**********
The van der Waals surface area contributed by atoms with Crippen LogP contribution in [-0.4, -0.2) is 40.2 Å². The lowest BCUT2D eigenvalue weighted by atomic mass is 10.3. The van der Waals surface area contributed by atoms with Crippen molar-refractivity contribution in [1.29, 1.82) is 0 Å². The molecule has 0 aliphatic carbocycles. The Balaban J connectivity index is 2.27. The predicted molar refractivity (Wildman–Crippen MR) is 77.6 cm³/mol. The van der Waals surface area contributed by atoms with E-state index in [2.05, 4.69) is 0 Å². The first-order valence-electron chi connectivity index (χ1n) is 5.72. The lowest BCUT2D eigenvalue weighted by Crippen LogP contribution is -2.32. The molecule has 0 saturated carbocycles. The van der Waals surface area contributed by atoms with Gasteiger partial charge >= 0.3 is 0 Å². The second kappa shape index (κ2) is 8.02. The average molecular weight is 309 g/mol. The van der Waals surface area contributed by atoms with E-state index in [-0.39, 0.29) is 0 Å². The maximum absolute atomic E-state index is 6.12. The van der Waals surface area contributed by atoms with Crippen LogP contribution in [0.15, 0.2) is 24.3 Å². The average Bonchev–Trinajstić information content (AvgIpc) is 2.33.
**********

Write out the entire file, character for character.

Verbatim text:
The van der Waals surface area contributed by atoms with Crippen LogP contribution in [-0.4, -0.2) is 40.2 Å². The lowest BCUT2D eigenvalue weighted by atomic mass is 10.3. The van der Waals surface area contributed by atoms with Crippen molar-refractivity contribution in [1.29, 1.82) is 0 Å². The molecule has 0 aliphatic carbocycles. The Balaban J connectivity index is 2.27. The predicted molar refractivity (Wildman–Crippen MR) is 77.6 cm³/mol. The van der Waals surface area contributed by atoms with E-state index in [2.05, 4.69) is 0 Å². The first-order valence-electron chi connectivity index (χ1n) is 5.72. The lowest BCUT2D eigenvalue weighted by Crippen LogP contribution is -2.32. The molecule has 0 saturated carbocycles. The van der Waals surface area contributed by atoms with Gasteiger partial charge >= 0.3 is 0 Å². The second kappa shape index (κ2) is 8.02. The average molecular weight is 309 g/mol. The van der Waals surface area contributed by atoms with E-state index in [-0.39, 0.29) is 0 Å². The maximum absolute atomic E-state index is 6.12. The van der Waals surface area contributed by atoms with Crippen LogP contribution in [0.15, 0.2) is 24.3 Å². The average Bonchev–Trinajstić information content (AvgIpc) is 2.33.